Unlike many people I know (Hi, website co-founder Luke!), I am ‘delightfully analog’ (to quote a family member), and LOVE books on paper. Not to knock e-books, but turning a literal page versus a virtual one will always be better to me. Which is why I must at least take a moment to note how much I liked the feel of the cover of Burn Down The House And Everyone In It. The velvet/smooth combo sensation was enticing, and I found myself offering pets of it to people (‘feel this book! But don’t read it. I have to read it first.’). And I am glad to say the inner contents were equally enjoyable, though less a combo of velvet and smooth and more a combo of humor and horror. Nine short stories, all independent of each other, await your eyes and imagination. None of them are even remotely the same, and like my favorite desserts, I liked them all for different reasons (PS- yes, I am allowed to have nine favorite desserts). And I really did like them all – a rarity for a selection that truly begins and ends on each title page – no overlapping characters, no reuse of setting. All original. This book seemingly has a selection for everyone, and honestly, it caused me to remember very fondly a book I read, and reread multiple times, as a Young Horror Virgin (a virginal virgin if you will): Scary Stories To Tell In The Dark. If, like me, you checked out this book from the library as a grade/middle schooler only to wonder HOW in HELL it was allowed to be read by your age group, you will thoroughly enjoy this grown up, even more grisly version. The only thing keeping this from being truly the adult version of Scary Stories is the omission of some horrifying line drawings of Captain the Cat (oh, Captain, my Captain of Holy Hell Horrors you poor, poor creature) the three masked, asexual, head escaping Dandies- not to mention finding out if Little Danny the pet looks like he did in my imagination.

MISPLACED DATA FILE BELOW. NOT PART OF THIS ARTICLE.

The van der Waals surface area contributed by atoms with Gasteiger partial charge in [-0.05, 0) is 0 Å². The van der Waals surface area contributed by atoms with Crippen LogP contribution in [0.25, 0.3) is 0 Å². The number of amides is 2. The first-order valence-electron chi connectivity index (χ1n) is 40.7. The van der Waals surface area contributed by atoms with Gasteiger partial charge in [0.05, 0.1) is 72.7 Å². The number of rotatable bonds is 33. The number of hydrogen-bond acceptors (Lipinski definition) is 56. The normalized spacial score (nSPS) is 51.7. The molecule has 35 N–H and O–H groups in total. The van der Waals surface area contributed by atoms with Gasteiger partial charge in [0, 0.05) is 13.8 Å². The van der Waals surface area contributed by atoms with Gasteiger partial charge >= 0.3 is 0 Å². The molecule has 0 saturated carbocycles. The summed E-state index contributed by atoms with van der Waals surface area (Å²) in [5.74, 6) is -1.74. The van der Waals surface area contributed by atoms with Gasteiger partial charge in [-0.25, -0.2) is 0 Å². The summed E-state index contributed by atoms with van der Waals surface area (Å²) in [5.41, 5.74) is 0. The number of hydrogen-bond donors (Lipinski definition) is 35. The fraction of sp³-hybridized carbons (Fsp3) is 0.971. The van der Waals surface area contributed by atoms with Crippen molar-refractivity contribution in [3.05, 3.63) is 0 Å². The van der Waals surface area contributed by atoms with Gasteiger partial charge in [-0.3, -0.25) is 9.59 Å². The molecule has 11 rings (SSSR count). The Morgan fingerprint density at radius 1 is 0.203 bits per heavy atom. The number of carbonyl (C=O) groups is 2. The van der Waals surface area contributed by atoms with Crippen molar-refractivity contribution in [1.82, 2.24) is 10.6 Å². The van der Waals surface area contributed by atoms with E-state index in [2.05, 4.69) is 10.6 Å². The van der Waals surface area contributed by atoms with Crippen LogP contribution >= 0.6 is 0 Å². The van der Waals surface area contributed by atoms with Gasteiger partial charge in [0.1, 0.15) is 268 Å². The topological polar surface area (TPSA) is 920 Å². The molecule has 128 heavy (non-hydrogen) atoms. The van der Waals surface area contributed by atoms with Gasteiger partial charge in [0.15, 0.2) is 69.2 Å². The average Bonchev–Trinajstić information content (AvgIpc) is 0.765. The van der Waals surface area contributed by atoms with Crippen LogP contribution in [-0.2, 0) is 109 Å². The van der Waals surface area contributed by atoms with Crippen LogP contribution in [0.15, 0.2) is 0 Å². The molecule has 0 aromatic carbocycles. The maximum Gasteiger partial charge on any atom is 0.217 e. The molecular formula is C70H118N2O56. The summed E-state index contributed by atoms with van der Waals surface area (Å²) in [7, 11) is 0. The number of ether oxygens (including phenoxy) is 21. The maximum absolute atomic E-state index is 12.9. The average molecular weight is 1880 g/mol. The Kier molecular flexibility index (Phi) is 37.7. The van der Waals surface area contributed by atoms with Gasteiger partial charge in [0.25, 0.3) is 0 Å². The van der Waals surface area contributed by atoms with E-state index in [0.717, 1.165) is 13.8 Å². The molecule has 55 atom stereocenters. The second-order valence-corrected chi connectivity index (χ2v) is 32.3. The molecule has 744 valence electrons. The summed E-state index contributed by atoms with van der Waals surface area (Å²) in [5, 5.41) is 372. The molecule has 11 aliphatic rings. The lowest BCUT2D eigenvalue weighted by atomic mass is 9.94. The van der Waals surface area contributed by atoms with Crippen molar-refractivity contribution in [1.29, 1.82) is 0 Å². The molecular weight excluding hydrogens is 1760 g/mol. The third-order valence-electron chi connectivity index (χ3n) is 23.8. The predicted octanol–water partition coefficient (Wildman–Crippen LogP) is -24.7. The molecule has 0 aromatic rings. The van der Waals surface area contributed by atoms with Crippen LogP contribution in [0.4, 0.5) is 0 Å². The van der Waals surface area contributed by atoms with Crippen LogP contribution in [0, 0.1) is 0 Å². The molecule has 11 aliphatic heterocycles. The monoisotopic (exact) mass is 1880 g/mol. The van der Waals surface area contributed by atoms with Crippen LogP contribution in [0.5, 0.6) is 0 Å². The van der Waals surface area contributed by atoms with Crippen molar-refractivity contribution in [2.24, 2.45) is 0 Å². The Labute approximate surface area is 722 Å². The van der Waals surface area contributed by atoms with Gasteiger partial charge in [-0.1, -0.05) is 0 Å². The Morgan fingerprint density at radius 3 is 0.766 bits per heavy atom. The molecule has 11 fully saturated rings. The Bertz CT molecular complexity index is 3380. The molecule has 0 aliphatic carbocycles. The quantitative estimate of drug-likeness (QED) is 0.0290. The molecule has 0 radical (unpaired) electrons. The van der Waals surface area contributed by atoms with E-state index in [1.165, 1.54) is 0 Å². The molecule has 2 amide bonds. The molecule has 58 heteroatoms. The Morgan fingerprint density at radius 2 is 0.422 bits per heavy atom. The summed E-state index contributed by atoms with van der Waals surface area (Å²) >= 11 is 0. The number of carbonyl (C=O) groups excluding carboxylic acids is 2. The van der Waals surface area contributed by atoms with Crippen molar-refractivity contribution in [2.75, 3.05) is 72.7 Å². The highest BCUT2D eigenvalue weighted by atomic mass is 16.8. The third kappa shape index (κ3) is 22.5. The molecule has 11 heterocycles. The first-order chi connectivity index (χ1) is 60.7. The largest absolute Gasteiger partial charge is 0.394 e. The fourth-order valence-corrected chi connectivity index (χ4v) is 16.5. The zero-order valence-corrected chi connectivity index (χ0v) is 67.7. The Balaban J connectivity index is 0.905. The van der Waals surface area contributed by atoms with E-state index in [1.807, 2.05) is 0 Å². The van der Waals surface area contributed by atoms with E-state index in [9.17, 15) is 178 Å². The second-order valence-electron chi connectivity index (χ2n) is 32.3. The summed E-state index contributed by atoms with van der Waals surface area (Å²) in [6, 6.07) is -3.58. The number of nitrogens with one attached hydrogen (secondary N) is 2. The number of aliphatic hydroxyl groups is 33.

This book was a great read – a terrific blend of horror, sadness, intensity, and – my favorite – camp. Not sleep away camp – but ‘camp’ a la Elm Street. Camp is one of my most favorite additions to horror. Laughter and fear live a hair-width apart – think of the times you’ve been startled by a friend hiding behind a door. Your first instinct after feeling pure terror is to laugh. To combine the two is, for me, to keep you on edge because you aren’t sure what emotion to plan for next. (See also: Cabin In the Woods, Fright Night, Scream)
These stories touch on just about any angle of fear that you may have – from the common fear of clowns to the things you may not have known you should or could be afraid of – the loss of a treasured item, or worse, its memory. On the surface, hearing the subject of some of these stories may not seem they have any fear to give, but with the turn of a page, you will soon realize there is fear everywhere.
I will hold true to my silent vow to not post spoilers in my reviews. However, I do want to say I enjoyed these stories. I found myself checking the time to see if I could read one more before putting the book down, and I saw not only the horror, but the humor in each entry.
Burn Down the House and Everyone in It [Book Review]
Well Worth the Burn